Briem is a fresh-faced find, filling the romantic interest role with a different flavor than we usually get with American actresses. The only quibble I would have is that there wasn’t as much romantic spark between her and Fraser as I would have liked, although I think that the script was written that way in deference to the family audience it was going for.

The filmmakers (and probably the studio as well) seem to have been aiming for family-friendly action adventure and you get plenty of it here. It isn’t terribly offensive or scary (although there are a couple of scenes that the youngest of children might be frightened of) and therein lies the movie’s big issue. It is a little too whitebread for my tastes. I could have done with a few more scares and a little less of the annoying nephew. Still, if you have kids and you want to see something big and action-packed, this is your ticket.

WHY RENT THIS: Big, broad adventure for the entire family with some nifty 3D effects. Fraser’s goofy charm carries most of the movie.

WHY RENT SOMETHING ELSE: Extremely disposable and bland. There is little or no chemistry between Hannah and Trevor.

FAMILY VALUES: There’s a fairly scary dinosaur as well as some hungry carnivorous fish but otherwise suitable for the entire family.

TRIVIAL PURSUIT: During an early scene in the caverns, the explorers come across emeralds, rubies and diamonds. The diamonds the explorers examine are already cut and polished; in the raw they would actually resemble yellowish pebbles.

NOTABLE DVD EXTRAS: Loaded with ‘em! It comes with both 2D and 3D editions of the movie, and four pairs of 3D glasses for viewing it in all its multi-dimensional glory. There is an interesting feature on the history of “hollow world” theories, as well as the scientists who loved them as well as a couple of interactive games.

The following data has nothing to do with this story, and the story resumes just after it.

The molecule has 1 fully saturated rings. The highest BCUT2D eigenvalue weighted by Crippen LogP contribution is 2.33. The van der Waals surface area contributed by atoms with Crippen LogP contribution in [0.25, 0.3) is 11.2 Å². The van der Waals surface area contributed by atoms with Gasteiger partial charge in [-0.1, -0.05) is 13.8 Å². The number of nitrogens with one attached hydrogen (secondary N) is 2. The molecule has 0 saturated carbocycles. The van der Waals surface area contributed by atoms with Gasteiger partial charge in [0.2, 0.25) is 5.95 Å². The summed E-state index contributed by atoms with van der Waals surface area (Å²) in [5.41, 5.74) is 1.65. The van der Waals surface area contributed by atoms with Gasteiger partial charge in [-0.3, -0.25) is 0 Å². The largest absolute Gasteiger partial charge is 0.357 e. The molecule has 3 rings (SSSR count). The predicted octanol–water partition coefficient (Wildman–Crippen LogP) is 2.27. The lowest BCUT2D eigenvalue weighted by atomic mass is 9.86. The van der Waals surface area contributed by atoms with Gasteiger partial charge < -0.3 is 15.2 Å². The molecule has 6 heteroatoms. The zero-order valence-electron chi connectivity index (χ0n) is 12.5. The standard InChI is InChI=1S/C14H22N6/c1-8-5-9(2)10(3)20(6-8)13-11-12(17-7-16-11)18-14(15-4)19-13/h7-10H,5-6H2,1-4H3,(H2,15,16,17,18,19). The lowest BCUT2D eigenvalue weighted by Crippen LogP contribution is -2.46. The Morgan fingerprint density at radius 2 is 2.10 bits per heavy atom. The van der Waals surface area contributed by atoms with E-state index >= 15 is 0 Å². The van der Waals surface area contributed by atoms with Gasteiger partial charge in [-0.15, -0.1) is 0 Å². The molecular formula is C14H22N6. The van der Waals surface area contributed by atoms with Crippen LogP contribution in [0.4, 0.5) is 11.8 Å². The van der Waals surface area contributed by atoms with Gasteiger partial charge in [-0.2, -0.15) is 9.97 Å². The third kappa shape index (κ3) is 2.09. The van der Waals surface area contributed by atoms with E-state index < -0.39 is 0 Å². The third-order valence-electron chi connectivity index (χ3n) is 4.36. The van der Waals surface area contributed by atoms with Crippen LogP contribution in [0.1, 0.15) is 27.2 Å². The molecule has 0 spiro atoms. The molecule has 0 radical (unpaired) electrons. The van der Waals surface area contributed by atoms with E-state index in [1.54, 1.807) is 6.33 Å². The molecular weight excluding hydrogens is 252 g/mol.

FINAL RATING: 6/10

TOMORROW: Shutter Island

Night at the Museum: Battle of the Smithsonian


Night at the Museum: Battle of the Smithsonian

Ben Stiller and Amy Adams learn that seven bobbleheads are better than one.

(20th Century Fox) Ben Stiller, Amy Adams, Hank Azaria, Owen Wilson, Robin Williams, Steve Coogan, Christopher Guest, Bill Hader, Alain Chabat, Jonah Hill, Ricky Gervais, Jon Bernthal, Mizuo Peck, Jake Cherry, Rami Malek, Jay Baruchel. Directed by Shawn Levy.

Anyone can tell you that there is a little bit of magic in a museum. Not only are they repositories of human knowledge and culture, they are also objects of awe and inspiration. There’s quite a lot of juju in those things.

It is two years after the events of Night at the Museum in which an Egyptian tablet brings the statues and inhabitants of the New York Museum of Natural History to life once the sun goes down. Night security guard Larry Daley (Stiller) has moved on from his gig as a night watchman at the museum, becoming the CEO of his own company which markets his own inventions including the latest, the glow-in-the-dark flashlight. He has become a busy man, meeting with Wal-Mart executives and filming infomercials with George Foreman. However, he tries to make time to see his friends in the museum, including Teddy Roosevelt (Williams), Jedediah (Wilson) and Octavius (Coogan).

This night he is informed by unctuous museum director Dr. McPhee (Gervais) that the board of trustees has elected to go a more high-tech route, with holographic exhibits that are much more cost-effective. The mannequins, stuffed animals and statuary have been donated to the Smithsonian Museum in Washington and will reside in their archives as American treasures. Only a few items – the canine T-Rex skeleton, the Easter Island statues and Roosevelt – will remain in New York.

Unfortunately Dexter, the high-strung Capuchin monkey that tormented Larry in the first movie has managed to snag that magic tablet. The night after the move takes place, Larry gets an alarming phone call from Jedediah (how he got access to a phone is anybody’s guess) indicating there is a pharaoh who is after the tablet and the outnumbered refugees from New York are under siege.